Pour Over at Home - Getting Started
6 Steps to Start Brewing the Perfect Pour Over Coffee
Brewing process can make all the difference in taste and aroma. And that is what often makes pour over the go-to method when experimenting with new high quality beans and for those who appreciate premium single-origin coffees. Pour over allows you to have complete control over the variables, starting from water temperature and flow rate to grind size and timing. This control lets you fine-tune every aspect that allows for a more nuanced, delicate extraction of flavours from the beans, resulting in a full-bodied and aromatic cup of coffee that highlights the unique flavour notes of the coffee beans.
The extensive level of control that comes with pour over brewing indicates a continuous learning journey to navigate, which can sometimes be overwhelming. However, there are a few steps and techniques that can help you ease the learning curve.
Preparing the right gear.
Getting the right gear is important to kick-start your pour over experiment and here are some essentials you need to get started:
- A pour over dripper
- A coffee filter
- A quality burr grinder
- A gooseneck kettle and thermometer
- A gram scale
- Mineralized water filter
There are various pour over brewing devices to choose from, including flat bottom and cone shaped drippers. It is important to consider your personal preference, but we suggest experimenting with cone shaped drippers like V-60 or Kalita as they allow greater room for adjustments and extract a more even flavour profile.
A gooseneck kettle and thermometer will help you control water flow and achieve the ideal water temperature. Additionally, a gram scale is required to ensure you use the correct amount of water and coffee grounds according to the brew ratio. Investing in high quality equipment is essential to achieving the perfect cup of pour over coffee, and with these items you'll be well on your way to brewing like a pro.
Deciding the coffee brew ratio.
The ratio of coffee grounds to water used during the brewing process is known as the coffee brew ratio. This will be the basis of the pour over recipe as it directly impacts the intensity and flavour. Starting with a brew ratio of 1:15 is recommended, but you can adjust this based on personal preference. If the coffee tastes too concentrated, you can increase the ratio, and if it's too weak, you can decrease it.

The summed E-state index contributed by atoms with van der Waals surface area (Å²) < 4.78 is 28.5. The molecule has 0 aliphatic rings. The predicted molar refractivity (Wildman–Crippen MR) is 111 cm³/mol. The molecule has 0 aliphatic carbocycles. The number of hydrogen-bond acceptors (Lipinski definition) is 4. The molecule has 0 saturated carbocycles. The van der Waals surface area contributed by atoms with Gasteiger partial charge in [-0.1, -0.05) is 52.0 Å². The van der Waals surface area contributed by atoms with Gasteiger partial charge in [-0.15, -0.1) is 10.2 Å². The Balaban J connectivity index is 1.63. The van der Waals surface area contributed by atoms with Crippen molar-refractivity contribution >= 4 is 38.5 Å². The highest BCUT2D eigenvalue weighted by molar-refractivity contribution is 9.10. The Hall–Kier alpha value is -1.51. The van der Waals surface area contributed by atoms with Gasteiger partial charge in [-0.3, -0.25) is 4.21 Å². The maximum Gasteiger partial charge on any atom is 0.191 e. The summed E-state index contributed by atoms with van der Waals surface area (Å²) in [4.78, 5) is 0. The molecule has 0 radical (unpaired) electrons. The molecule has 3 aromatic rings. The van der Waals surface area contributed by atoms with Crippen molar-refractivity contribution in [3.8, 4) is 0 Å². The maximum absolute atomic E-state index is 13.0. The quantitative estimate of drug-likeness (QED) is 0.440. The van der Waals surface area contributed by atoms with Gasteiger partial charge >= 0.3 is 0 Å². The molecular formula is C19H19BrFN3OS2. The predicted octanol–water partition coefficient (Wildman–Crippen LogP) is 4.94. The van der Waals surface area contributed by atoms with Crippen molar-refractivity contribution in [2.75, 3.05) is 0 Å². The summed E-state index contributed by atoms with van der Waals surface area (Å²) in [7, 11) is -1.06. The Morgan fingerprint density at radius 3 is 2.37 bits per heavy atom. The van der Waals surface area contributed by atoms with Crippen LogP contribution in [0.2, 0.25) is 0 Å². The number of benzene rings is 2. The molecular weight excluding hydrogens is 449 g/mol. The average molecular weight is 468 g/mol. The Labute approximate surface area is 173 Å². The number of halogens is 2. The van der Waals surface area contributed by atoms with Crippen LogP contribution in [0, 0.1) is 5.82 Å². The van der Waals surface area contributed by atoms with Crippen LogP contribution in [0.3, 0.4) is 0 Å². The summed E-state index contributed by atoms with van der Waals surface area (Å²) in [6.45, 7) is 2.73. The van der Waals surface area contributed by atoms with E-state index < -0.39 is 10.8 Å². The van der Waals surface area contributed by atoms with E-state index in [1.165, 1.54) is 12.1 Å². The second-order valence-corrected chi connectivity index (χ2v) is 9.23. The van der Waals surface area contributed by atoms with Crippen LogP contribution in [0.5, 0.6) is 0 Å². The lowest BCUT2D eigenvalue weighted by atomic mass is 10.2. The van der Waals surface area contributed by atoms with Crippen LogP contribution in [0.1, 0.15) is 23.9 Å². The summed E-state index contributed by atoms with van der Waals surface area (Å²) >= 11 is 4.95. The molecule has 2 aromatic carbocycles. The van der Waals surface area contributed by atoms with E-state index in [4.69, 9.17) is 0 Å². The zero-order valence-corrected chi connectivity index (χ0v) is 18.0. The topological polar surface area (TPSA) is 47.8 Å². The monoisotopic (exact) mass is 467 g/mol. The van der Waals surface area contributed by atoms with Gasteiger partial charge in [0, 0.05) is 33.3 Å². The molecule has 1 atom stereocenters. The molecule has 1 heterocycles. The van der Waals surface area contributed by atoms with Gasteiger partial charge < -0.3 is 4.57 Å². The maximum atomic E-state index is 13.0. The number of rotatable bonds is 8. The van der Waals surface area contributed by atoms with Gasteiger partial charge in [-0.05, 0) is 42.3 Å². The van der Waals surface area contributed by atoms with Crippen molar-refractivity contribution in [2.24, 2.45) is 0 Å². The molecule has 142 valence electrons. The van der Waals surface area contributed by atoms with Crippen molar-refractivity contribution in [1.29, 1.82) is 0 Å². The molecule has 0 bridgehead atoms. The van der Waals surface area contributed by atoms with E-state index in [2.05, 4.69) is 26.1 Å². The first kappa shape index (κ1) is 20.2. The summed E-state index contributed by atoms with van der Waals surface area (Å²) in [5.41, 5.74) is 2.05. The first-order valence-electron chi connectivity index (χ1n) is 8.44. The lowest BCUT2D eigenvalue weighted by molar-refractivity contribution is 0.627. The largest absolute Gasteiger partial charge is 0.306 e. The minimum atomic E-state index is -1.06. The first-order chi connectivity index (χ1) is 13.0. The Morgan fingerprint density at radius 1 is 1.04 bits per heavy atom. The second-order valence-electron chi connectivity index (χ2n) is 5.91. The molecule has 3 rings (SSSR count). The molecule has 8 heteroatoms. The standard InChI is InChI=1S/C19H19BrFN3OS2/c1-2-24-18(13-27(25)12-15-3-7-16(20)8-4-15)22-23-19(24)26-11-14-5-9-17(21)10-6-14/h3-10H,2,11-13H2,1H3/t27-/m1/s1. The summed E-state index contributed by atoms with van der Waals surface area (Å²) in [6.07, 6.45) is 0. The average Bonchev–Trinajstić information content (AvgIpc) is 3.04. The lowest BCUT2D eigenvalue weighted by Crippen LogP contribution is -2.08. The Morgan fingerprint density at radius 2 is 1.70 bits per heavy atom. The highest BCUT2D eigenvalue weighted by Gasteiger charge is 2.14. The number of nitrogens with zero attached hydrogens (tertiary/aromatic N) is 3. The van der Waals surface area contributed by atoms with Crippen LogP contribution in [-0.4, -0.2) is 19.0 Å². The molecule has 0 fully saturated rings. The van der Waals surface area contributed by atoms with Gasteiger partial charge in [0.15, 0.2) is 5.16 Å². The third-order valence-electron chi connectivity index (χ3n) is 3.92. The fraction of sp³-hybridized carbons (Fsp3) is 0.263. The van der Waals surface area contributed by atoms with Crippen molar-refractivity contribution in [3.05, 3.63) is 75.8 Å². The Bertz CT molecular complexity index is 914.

Setting the right water temperature.
Water temperature is a crucial factor in pour over method that directly impacts the flavour of the final cup. Too high of a temperature can scorch the coffee grounds while too low can under extract it. The ideal temperature for brewing coffee is between 88°C and 95°C. It is worth experimenting with temperatures within this range, as different coffee beans may require different temperatures to bring out their best profile.
Achieving the ideal coffee grind size.
A finer grind will produce a stronger, more robust cup, while a coarser grind will create a milder cup. Experimenting with different grind sizes can help find the perfect balance for your taste.
Rinsing the paper filter.
It is important to rinse the paper filter thoroughly with hot water before you start brewing. This eliminates any papery taste from the filter and preheats the dripper. This simple step will ensure all the efforts aren’t wasted and help you achieve optimal flavour.
Monitoring time and water flow.
The first pour of this brewing method is blooming. Pour approximately 40 grams of water and let the grounds rise and bubble for at least 30 seconds before brewing. This step lets coffee grounds release CO2 and prepare it for extraction.
While pouring hot water over the coffee grounds, it's important to monitor the time and water flow rate to ensure a consistent extraction and avoid under or over extraction. For optimal extraction, brewing time should typically fall between 2:30 to 3:30 minutes.
Lastly, it is important to note that pour over is not just about taste – it is also a sensory experience. The process of hand pouring water over the grounds, watching as the coffee slowly drips through the filter, is a satisfying and almost meditative process. It's a chance to slow down and appreciate the art of coffee-making, one cup at a time.